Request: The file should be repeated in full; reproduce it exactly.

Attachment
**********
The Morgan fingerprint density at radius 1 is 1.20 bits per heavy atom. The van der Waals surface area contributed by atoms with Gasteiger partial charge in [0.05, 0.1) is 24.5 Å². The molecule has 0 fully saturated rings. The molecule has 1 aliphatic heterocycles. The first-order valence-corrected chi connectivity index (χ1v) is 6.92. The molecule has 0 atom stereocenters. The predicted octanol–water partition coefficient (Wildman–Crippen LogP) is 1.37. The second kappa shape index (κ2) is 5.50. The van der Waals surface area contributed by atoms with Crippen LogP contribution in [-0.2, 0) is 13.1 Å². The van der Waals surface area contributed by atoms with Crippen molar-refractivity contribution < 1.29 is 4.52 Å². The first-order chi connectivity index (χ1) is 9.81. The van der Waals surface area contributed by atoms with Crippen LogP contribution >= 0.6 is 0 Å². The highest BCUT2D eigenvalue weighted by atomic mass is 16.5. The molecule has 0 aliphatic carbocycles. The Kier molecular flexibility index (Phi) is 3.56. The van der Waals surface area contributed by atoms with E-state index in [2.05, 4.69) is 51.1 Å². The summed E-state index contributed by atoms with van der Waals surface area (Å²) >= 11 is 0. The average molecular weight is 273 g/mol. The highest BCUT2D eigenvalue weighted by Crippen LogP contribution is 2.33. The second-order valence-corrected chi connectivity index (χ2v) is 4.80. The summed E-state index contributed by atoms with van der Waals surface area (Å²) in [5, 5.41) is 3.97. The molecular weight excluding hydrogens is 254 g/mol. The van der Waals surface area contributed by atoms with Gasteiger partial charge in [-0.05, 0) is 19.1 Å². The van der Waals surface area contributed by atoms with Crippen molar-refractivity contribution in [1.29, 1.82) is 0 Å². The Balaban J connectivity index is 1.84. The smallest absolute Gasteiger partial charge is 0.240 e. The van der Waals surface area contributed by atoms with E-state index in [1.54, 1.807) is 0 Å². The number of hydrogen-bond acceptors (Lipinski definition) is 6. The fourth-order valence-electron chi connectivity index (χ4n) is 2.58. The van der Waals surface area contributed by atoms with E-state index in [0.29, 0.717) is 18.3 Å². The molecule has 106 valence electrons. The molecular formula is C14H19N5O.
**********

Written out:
The Morgan fingerprint density at radius 1 is 1.20 bits per heavy atom. The van der Waals surface area contributed by atoms with Gasteiger partial charge in [0.05, 0.1) is 24.5 Å². The molecule has 0 fully saturated rings. The molecule has 1 aliphatic heterocycles. The first-order valence-corrected chi connectivity index (χ1v) is 6.92. The molecule has 0 atom stereocenters. The predicted octanol–water partition coefficient (Wildman–Crippen LogP) is 1.37. The second kappa shape index (κ2) is 5.50. The van der Waals surface area contributed by atoms with Crippen LogP contribution in [-0.2, 0) is 13.1 Å². The van der Waals surface area contributed by atoms with Crippen molar-refractivity contribution < 1.29 is 4.52 Å². The first-order chi connectivity index (χ1) is 9.81. The van der Waals surface area contributed by atoms with Crippen LogP contribution >= 0.6 is 0 Å². The highest BCUT2D eigenvalue weighted by atomic mass is 16.5. The molecule has 0 aliphatic carbocycles. The Kier molecular flexibility index (Phi) is 3.56. The van der Waals surface area contributed by atoms with E-state index in [2.05, 4.69) is 51.1 Å². The summed E-state index contributed by atoms with van der Waals surface area (Å²) >= 11 is 0. The average molecular weight is 273 g/mol. The highest BCUT2D eigenvalue weighted by Crippen LogP contribution is 2.33. The second-order valence-corrected chi connectivity index (χ2v) is 4.80. The summed E-state index contributed by atoms with van der Waals surface area (Å²) in [5, 5.41) is 3.97. The molecular weight excluding hydrogens is 254 g/mol. The van der Waals surface area contributed by atoms with Gasteiger partial charge in [-0.05, 0) is 19.1 Å². The van der Waals surface area contributed by atoms with Crippen molar-refractivity contribution in [1.29, 1.82) is 0 Å². The Balaban J connectivity index is 1.84. The smallest absolute Gasteiger partial charge is 0.240 e. The van der Waals surface area contributed by atoms with E-state index in [1.54, 1.807) is 0 Å². The number of hydrogen-bond acceptors (Lipinski definition) is 6. The fourth-order valence-electron chi connectivity index (χ4n) is 2.58. The van der Waals surface area contributed by atoms with E-state index in [0.29, 0.717) is 18.3 Å². The molecule has 106 valence electrons. The molecular formula is C14H19N5O.